Amazon’s invitation for bids from cities across North America to host HQ2, its second headquarters, has attracted numerous cities. As the cities scramble to meet the deadline and attract the $5 billion investment and 50,000 high value jobs, leaders of those cities are laying out their pitches in the hope of attracting the online retail giant.
In its Request for Proposals, the company provided specifics that will be of interest in determining which cities will be considered for HQ2. To be shortlisted the location will have an environment that is business-friendly, have a robust technical workforce with over one million residents and be liberal in thinking big and creatively on real estate options and locations.
The following cities’ leaders have taken the initiative to woo Amazon in ways they know best. Take a look:
Atlanta Mayor Kasim Reed says his city has a great relationship with the state resulting in huge economic developments in the entire metropolitan region. The city prides itself with the world’s busiest and most efficient passenger airport, the ninth largest economy in the country and home to leading universities.
Washington, D.C. Mayor Muriel Bowser said that her city has a talented and diverse workforce with more than a 1,000 people relocating to the city every month.
Being the nation’s capital and home to the International Monetary Fund and World Bank puts the city in good stead. Two international airports ensure efficient transit times and the diversity and vibrancy of residents and small businesses echo the creative minds of the city.
Pittsburgh’s mayor William Peduto says that his city has a renaissance spirit that has enabled it reinvent when faced with adversity.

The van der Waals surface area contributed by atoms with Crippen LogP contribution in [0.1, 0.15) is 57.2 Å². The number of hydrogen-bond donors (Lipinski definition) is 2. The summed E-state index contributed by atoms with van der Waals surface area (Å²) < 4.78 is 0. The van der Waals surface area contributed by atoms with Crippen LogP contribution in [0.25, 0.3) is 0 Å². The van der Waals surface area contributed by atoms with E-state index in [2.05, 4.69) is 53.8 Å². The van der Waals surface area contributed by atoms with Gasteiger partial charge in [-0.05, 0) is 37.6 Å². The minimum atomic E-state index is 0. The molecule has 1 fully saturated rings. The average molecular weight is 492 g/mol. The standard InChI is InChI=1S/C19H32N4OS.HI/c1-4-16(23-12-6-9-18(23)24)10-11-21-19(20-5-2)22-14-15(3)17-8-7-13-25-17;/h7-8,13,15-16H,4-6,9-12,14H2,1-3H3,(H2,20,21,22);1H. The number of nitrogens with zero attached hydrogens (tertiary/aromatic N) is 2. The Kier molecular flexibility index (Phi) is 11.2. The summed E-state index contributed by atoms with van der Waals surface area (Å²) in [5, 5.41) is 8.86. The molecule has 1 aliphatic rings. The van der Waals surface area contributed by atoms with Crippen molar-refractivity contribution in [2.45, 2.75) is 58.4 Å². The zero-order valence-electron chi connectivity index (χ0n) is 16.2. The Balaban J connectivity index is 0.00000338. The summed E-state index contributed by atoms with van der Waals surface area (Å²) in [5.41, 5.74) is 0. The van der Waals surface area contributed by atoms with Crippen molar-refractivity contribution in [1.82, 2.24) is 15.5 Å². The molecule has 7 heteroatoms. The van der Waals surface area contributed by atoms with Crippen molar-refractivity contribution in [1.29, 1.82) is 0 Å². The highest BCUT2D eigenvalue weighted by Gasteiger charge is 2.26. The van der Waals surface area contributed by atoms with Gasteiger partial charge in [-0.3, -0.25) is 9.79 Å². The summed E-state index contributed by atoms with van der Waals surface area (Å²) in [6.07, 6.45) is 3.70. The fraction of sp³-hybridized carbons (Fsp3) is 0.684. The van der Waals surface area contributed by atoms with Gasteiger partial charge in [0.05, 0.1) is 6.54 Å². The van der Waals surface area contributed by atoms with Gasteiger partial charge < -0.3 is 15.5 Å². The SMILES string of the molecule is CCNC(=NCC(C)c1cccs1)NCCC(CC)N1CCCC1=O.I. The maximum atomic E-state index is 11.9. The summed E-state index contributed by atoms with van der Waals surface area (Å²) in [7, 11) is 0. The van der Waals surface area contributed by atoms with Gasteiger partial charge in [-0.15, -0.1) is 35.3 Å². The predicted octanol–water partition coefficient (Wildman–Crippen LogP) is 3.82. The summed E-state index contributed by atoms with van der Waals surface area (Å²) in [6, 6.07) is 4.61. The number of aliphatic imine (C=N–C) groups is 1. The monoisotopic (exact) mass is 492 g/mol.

He says his city is inhabited by residents who are motivated and are passionate. He adds that the city has a mix of sectors in robotics, education, engineering, technology, energy, and life sciences with more than thirty universities in close proximity. He lays emphasis on Pittsburgh’s clean energy initiatives and its governance using the four Ps representing performance, people, planet and place.
The city also has an Inclusive Innovation Incubator, the first co-working incubator in the nation and a tech training scholarship.
Philadelphia Mayor Jim Kenney says that his city is the second largest on the East Coast with the fastest growing millennial population among the country’s 10 largest cities and has huge benefits of urban living including culture, gastronomy and arts. With reference to talent the mayor indicated that the city is home to more than 100 colleges and universities which churn out 90,000 graduates annually. It also has grown the number of software application developers by 66 percent over the period 2012 to 2015.
Philly also has reliable transit system and a walkable design that has resulted in 40 percent of city residents walking to work.
Denver Mayor Michael Hancock expressed his excitement about the prospect of Amazon landing in his city and said that they have started discussions with all actors to consider how to position the city for this opportunity.
Toronto’s mayor John Tory says that his city has residents drawn from various parts of the world with varied cultures and cuisine. He touted his city’s technological edge noting that the city was ranked third among cities with the largest tech sector in North America and is host to Vector Institute which is home to the godfather of artificial intelligence – Geoffrey Hinton. Tory added that due to the Fast-track-visa for technology talent in Canada policy, his city’s pool of tech minds can be sourced from around the world.
Raleigh Mayor Nancy McFarlane says her city is buoyed by a top-rated public school system and low cost of living. She added that the city has a highly educated workforce, a varied economy and a booming entrepreneurial character.